Firefly Lights May Seem Random But There’s a Different Pattern For Each Species in U.S.

Firefly Lights May Seem Random But There’s a Different Pattern For Each Species in U.S.

If every snake has a different pattern on its scales, and every cat has a different pattern on their fur, why wouldn’t fireflies all flash different patterns of light?

As it turns out, they do. And with 2,000 species described, the potential diversification of twinkling is enormous. For example, the Big Dipper Firefly flashes while performing a J-turn, and populates the memories many of us had from childhood, while the sidewinder species flashes for about the same amount of time, but in small horizontal rings in the air.

National Geographic has produced an enjoyable guide to firefly viewing, equipped with clever graphics that play the pattern of various species, and where one would look in the forest to find them.

However there are only 16 species that are known to have the ability to synchronize their flashes with other individuals, and in the Great Smoky Mountains the spectacle of one species in particular attracts thousands of tourists every year.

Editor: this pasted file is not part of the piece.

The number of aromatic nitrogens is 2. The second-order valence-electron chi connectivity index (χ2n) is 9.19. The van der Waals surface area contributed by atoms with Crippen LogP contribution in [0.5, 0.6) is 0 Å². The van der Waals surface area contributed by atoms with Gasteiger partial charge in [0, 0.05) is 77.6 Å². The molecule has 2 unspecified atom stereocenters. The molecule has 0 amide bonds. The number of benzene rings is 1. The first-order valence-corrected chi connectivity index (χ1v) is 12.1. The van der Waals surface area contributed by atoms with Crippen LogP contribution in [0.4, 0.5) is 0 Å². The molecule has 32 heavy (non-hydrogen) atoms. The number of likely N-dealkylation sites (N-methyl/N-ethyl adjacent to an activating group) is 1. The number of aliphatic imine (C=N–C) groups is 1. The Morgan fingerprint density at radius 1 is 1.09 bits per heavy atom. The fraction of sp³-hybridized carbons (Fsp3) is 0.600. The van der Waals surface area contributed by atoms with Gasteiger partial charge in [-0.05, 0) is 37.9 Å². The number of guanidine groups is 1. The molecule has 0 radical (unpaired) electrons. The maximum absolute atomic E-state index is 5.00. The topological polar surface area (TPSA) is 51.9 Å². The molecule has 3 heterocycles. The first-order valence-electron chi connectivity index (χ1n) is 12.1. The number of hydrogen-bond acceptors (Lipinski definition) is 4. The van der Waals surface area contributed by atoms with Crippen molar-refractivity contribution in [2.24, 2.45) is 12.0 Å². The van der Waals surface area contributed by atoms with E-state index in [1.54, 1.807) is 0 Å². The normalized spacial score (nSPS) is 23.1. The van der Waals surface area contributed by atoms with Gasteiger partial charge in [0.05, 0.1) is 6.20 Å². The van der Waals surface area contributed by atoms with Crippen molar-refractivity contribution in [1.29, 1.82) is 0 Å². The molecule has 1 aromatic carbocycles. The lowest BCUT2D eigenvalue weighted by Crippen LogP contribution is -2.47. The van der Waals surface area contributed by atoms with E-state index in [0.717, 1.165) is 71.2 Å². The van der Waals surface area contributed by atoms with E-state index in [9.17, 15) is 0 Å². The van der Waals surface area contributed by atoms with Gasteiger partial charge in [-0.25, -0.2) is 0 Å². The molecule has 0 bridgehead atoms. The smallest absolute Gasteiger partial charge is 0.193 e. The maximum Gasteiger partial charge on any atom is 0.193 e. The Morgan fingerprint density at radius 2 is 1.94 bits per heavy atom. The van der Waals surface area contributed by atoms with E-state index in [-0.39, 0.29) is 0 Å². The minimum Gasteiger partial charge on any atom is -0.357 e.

Firefly tourism is nothing new. People have long been gathering in Asian countries including China, Thailand, Korea, and Japan to watch firefly mating displays whereby the males float to their preferred height and flash their trademark display before welcome females fly up from the ground to meet them.

In Great Smoky Mountains National Park, 20,000 people enter a lottery in late spring to win one of 800 parking passes to the park. Their goal is to be able to be in their lawn chairs by the time dusk gives way to dark, when for a scant few hours the woods come alive with tens of thousands of Photinus carolinus flashing synchronized six-second strobes.

The strobe-like blinking subsides for a similar duration in unison, giving time for the females to fly up and inspect their mates without visual clutter.

One scientist explained to the Guardian that science as a whole doesn’t know why or how they synchronize their flashes, and that every year a sack of researchers arrive there looking to try and gather data on the event.

Onlookers often describe seeing the event as “life changing,” while a park spokesperson has said, “It is one of the most special experiences that you can have in the natural world… to be able to have this dazzling series of lights that then abruptly stop for eight seconds, it puts you in an almost magical type of environment.”

One 2020 study of the Great Smoky colony of P. carolinus found that there may be different mating strategies; that early flashers flash longer and may be more mobile than later flashers.

Beyond that, however, little more is known. But sometimes the best parts about the natural world is how mysterious they are. And unless the Great Smoky Mountains expand their parking lots, it will likely many years before this mystery is solved.

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